Dontnod and Xbox Game Studios published a FAQ that discusses Tell Me Why‘s approach to representation, which is worth a read if you have any concerns about how the game may deal with sensitive matter.
As Tell Me Why‘s story progresses throughout the three chapters, you’ll shift between watching cutscenes and being free to explore certain areas of the game’s world. You’re never herded down a path, and so your progress never feels linear – even if it technically is. You’ll come across numerous puzzles, some of which you can choose to solve, or simply brute-force your way to the result. Other times, you’ll feel like a true detective. One of my favourite moments of the game comes in chapter two, when you’re tasked with sifting through a police archive. You’ll flit between the computer database and physical boxes, gathering file names and key pieces of information as you go.
Many of the game’s other highlights come in its narrative moments. Tell Me Why doesn’t lean into the supernatural in the same way as Life is Strange, but Aly and Tyler’s twin bond means they have a psychic connection; they’re able to communicate without speaking. They can also share memories, which play out in front of them as if they’re watching ghosts from their own past. Sometimes these moments are eerie; other times they’re tender and beautiful, especially as we see just how special Aly and Tyler’s bond was as children.
Uncovering these memories also makes up a key part of Tell Me Why‘s narrative. Excellent use of the controller’s rumble feature notifies you when you’re in an area that triggers a memory. Pressing down the right trigger button allows you to hone in on it, and once you’ve located the specific spot, you can push another button to play the memory. These are key to the twins discovering what happened to their mother – but there are times where they both remember events slightly differently. When this happens, it’ll be up to you to decide the ‘true’ course of events.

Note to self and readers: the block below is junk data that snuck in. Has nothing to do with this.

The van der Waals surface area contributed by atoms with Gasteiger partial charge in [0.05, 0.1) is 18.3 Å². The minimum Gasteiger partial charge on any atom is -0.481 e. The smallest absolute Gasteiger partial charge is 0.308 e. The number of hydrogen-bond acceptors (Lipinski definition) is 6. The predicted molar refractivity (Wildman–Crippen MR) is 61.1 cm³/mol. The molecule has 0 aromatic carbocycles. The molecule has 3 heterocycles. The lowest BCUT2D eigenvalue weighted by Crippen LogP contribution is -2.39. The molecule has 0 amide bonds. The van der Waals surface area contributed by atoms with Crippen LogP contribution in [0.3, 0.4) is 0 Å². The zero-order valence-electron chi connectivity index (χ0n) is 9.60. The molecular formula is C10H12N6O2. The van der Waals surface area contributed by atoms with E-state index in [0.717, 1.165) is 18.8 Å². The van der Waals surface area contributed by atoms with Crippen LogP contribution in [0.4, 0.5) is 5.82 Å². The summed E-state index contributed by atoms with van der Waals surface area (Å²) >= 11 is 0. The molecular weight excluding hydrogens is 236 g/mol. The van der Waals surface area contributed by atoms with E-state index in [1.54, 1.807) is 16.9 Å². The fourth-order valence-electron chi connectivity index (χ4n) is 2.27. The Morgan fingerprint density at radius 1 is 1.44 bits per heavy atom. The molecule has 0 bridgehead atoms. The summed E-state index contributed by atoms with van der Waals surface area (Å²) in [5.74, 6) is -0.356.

Tell Me Why is a beautiful game in terms of its visuals, too. Its depiction of small-town Alaska is absolutely stunning; views over lakes and mountains make for an incredible backdrop. Character models are nicely detailed and animated, which helps bring them to life – but it’s the stellar voice performances that really set them apart. The rest of the soundtrack is excellent, too; there’s a few choice songs that fit perfectly, but the overall score is masterfully paired with the game’s tone. Tense, dread-filled beats accompany you when you’re on the brink of making a major discovery; and wistful, melancholic tones breathe life into the twins’ forgotten memories.
I’ve no hesitation in saying that Tell Me Why is Dontnod Entertainment’s best game yet. Its narrative may be somewhat small in scope, but the subject matter it deals with packs a punch much greater than any tall tale of time manipulation ever could. Its characters are some of the most well-realised I’ve come across in a game yet, and their story is one that’s not going to leave me any time soon. Dontnod deals with difficult subject matter bravely and commendably, but that’s not why Tell Me Why is so special. It’s the combination of everything altogether – its characters, actors, visuals, story – that makes this an experience I’m not soon going to forget.
Tell Me Why is available on Xbox One and PC. We reviewed the game on Xbox One X with a code provided by the publisher.
Buy Game Pass to play Tell Me Why as part of your subscription